“For me, bodybuilding is a perfect metaphor for what we all do as humans, and especially as trans people,” says T Cooper, director of the transgender men bodybuilding documentary Man Made. “We evolve. We change. We build the bodies and lives we want. And it’s our unalienable right to build our bodies and lives however we want. I’m not personally a bodybuilder, but I can certainly relate to making all sorts of life decisions that help me have the body I want. And the life I want.”
“I was taken with the whole metaphoric theme of making your body and creating your image to be how you see yourself,” Téa Leoni, star of Madam Secretary, recently told Entertainment Weekly. “I met T years ago [but] had not heard him lit up like this about something, maybe ever. I knew the film had to be made and I knew he had to make it.” Leoni signed on as an executive producer. The film also garnered support from Sundance.
The focus of Man Made is certainly bodybuilding and self-transformation as a whole, but more than that, it looks at how trans people evolve just as others do — and how all our lives undergo natural metamorphoses. “The lives you see unfurling before you on the way to the bodybuilding competition, to me, are quite universal to the human experience,” says Cooper. “Discovering where you came from, figuring out whether you can stay with a partner after going through a change — of any kind — together, seeking acceptance from parents, caring for a child, choosing partners, balancing ambition and family, keeping a roof over your head.”
Focused on TransFitCon, the world’s only transgender bodybuilding competition, Man Made is Cooper’s first film. The trans author of the nonfiction book Real Man Adventures is best known for his eight novels (including best sellers The Beaufort Diaries and Lipshitz 6 or Two Angry Blondes). Cooper is also a screenwriter (The Get Down, Copper) and a just-announced addition to Emory University’s Creative Writing Program. His ninth book, the fourth in the young adult Changers series (which he wrote with his wife, Allison Glock-Cooper), comes out this fall.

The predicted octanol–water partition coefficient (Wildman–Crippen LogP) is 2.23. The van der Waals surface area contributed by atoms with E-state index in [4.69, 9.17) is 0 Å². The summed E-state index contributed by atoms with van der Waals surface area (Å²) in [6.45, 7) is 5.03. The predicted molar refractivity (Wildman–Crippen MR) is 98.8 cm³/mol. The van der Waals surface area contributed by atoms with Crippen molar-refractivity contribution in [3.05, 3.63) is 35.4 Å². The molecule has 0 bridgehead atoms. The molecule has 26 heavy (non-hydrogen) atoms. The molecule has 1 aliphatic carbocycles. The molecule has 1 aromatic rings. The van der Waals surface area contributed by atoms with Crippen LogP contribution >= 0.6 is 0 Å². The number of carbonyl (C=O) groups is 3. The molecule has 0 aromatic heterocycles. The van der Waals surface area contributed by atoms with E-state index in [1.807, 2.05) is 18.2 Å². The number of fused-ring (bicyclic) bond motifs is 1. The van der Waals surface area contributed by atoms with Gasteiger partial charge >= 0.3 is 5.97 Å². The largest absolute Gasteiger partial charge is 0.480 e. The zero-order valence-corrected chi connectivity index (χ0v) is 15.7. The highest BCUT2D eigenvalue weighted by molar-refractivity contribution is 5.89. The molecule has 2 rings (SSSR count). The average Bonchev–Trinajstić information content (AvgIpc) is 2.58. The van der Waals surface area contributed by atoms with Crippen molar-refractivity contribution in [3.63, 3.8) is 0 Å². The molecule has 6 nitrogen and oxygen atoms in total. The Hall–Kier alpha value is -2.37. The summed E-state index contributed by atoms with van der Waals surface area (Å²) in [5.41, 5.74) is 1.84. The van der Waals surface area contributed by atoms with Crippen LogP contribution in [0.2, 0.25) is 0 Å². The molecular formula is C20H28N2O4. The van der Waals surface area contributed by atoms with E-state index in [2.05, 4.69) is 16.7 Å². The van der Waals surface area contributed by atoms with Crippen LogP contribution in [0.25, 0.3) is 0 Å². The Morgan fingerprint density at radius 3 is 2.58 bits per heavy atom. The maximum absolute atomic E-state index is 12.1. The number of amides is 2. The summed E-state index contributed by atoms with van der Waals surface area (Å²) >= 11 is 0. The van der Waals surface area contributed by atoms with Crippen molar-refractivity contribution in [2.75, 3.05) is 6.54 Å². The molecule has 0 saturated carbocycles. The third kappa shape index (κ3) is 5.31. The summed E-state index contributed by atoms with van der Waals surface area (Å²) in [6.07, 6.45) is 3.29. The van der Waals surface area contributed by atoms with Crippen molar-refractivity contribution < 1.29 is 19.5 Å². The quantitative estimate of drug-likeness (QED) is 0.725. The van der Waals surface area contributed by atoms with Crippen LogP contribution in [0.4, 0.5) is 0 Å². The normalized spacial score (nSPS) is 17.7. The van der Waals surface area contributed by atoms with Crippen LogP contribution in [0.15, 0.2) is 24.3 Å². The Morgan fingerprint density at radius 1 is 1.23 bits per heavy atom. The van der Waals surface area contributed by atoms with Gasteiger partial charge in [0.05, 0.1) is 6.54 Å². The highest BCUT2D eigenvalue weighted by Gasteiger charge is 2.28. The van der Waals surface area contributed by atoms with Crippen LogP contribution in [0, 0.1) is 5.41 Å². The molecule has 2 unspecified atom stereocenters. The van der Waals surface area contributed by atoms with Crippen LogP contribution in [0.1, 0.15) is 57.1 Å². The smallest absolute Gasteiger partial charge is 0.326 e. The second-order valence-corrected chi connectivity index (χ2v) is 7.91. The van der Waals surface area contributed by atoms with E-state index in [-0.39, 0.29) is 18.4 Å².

Cooper now lives in Atlanta, where TransFitCon takes place, and filmed some of Man Made in the South, including in Conway, Ark., a small town where one of the men, Kennie, lives and starts his physical transition while preparing for the bodybuilding competition.
“I can’t lie,” Cooper admits, “sometimes, over the year or two filming him, I wanted to pack Kennie … in my suitcase and take him away from that place. He has a strong and supportive community around him, and many of them … feared for his safety.”
Before coming out as trans, Kennie had identified as a lesbian and had been the target of harassment and violence.
“For instance, his and his former roommate’s dogs were killed by neighbors who didn’t want to have lesbians living next door,” Cooper adds. That’s in addition to “the beating he describes in the film, when a group of guys at a bar thought he was ‘looking at their women.’”
Kennie’s story is a reminder that there are trans (and queer) people living in small towns and rural communities all across America — in what we might call Trump country — including alongside the kind of white men who use violence to police and control behavior of minorities, be they black, queer, trans, or female (the women being “looked at” aren’t the subjects of their own narratives, but possessions, the ownership of whom “rightfully” falls to those in power).
Although he does experience harassment and violence, Kennie still manages to retain a good job and keep a roof over his head, whereas as the film introduces us to Rese, a young black trans man, he is on the streets, and we learn he’s been turned away from homeless shelters because of his gender. (Women’s shelters don’t want him because he’s obviously male; men’s don’t want him because he could be victimized by other men.)
“I felt very alone during my period of homelessness,” Rese tells The Advocate. “I felt very dysphoric and depressed. I felt less than human. People looked at me as if I wasn’t a person and I was this foreign creature. How is it an animal is allowed food and shelter? While me, a trans man, is denied basic necessities needed to live life?”
Yet even as he slept in public parks, Rese continued to train for the bodybuilding competition.
“It was important for me to train while I was homeless because bodybuilding is my passion,” he admits. “Every time I hit the gym and load those weights on the bar, I feel free. I’m at peace. All my pains and worries go away just for a couple of hours. The [worries] of where my next meal will come from and other troubling issues silence and I live in that moment. That feeling is the best feeling in the world. No matter what my circumstances were, I had a dream and a goal.”